I’ve always been someone who likes to see it for myself, to make up my own mind. I made my mother laugh endlessly when I was little and she told me not to touch the stove because it was hot – my immediate reaction was to touch it myself to see what I thought about it. She loved this about me and gave me inspired nicknames with great humor.
That’s why, when I read a biography, and I love good biographies, I also immerse myself into what’s called “source documents”, which are the letters and writings by the person I’m reading about.
Biographies tell you what other people think about this person, their interpretations of their thoughts, emotions, motives and actions.
On the other hand, a person’s letters tell you exactly what they were thinking.
Two biographers can interpret the same letter completely differently. Exactly the way two people can hear what you’re saying and come out with totally different meanings of what you just said.
Have you ever noticed when you talk to two totally different people they hear you differently? Imagine you say something to someone who likes you, and then say the exact same thing to someone who doesn’t like you. If each one of them wrote a book, you’d end up with two completely different books about you.
Wouldn’t you want someone to know exactly what you said if they were hearing about it years later?
I’ve always been interested in how this country created a political system on a foundation of freedom and rights.
Political systems are created by people, so this has been a study of people, their thoughts, philosophies and actions.
I’ve read numerous books and biographies, but what I love most is their letters.
The letters tell me what they were really thinking.
George Washington has 87 volumes of published correspondence. (He spent most of the Revolutionary War writing letters.)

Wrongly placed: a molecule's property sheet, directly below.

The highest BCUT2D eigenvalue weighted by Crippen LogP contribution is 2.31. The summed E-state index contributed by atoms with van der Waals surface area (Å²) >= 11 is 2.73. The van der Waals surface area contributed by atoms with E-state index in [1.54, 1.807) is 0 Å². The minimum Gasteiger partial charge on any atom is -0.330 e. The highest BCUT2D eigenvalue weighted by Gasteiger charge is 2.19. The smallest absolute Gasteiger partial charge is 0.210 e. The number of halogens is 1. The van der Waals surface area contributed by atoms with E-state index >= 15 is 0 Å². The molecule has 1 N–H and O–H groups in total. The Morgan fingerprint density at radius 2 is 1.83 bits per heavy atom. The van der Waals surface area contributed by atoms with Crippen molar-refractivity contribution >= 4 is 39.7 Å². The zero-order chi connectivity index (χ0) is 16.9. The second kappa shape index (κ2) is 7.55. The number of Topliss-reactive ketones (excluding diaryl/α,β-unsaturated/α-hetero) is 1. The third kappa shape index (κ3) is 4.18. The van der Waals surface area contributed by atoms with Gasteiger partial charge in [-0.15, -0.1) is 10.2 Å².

Thomas Jefferson wrote 20,000 letters.
James Madison wrote 12,000 letters and over 72,000 pages of his writings have been published.
John Adams wrote 1,160 letters to his wife alone, the most intimate conversation imaginable, pouring out his heart without restraint.
Benjamin Franklin corresponded with an astonishing range of men and women internationally, writing over 8,000 letters.
These are all available to read yourself.
You really get to know them reading their letters.
Biographers read these letters and put a story together.
I’m interested in some of the stories that are told, but what I really like is to read the letters themselves because they tell a much more complete and vivid story than any biography. I create a fabulous movie in my head while reading – I can see them so clearly. Their words are powerful, passionate, direct. It’s like they’re talking to me. I don’t need someone in between telling me what they said or what they meant – I get it straight from them.
Lately I’ve developed a passionate interest in the US Constitution.
It’s impossible to fully understand this document without also reading the 85 essays written by James Madison, Alexander Hamilton and John Jay called the Federalist Papers. The Constitution is the equivalent of an org chart and job description. The Federalist Papers, written immediately after the Constitutional Convention, explain what each part means, the philosophy, the reasoning, the why. These essays are a beautiful piece of writing about human rights, liberty, political philosophy – profound and timeless words about humankind.
What I’m into right now is making me laugh harder than any book I’ve read in ages. It really illuminates the wide difference between how history actually happened and what we were taught in school.
In school, this was no more than a paragraph in my history book: Delegates from the 13 colonies got together in 1787 and created the US Constitution.
It sounds so simple. They met, they wrote it down, they went home. If you’re from Philadelphia like I am, you know they also went to City Tavern (still in operation, true to its history, totally fabulous) and put down some beers together. And there you go, we have this thing called the US Constitution.
Let me just say this. These were 55 people from completely different parts of the country who wanted completely different things. Imagine for a moment, bringing 55 people you know together and asking them to all decide on something simple, like where to go for dinner. You know very well that, even with a simple topic for discussion, 55 people will get entangled in an elaborate debate. I’ve seen groups with way fewer people take 20 minutes to decide what pizza topping to get.
These were 55 VERY OPINIONATED people.
So what I’m LOVING reading right now is James Madison‘s notes of what happened each day during the Constitutional Convention. Day by day for 4 months. May into September, 1787.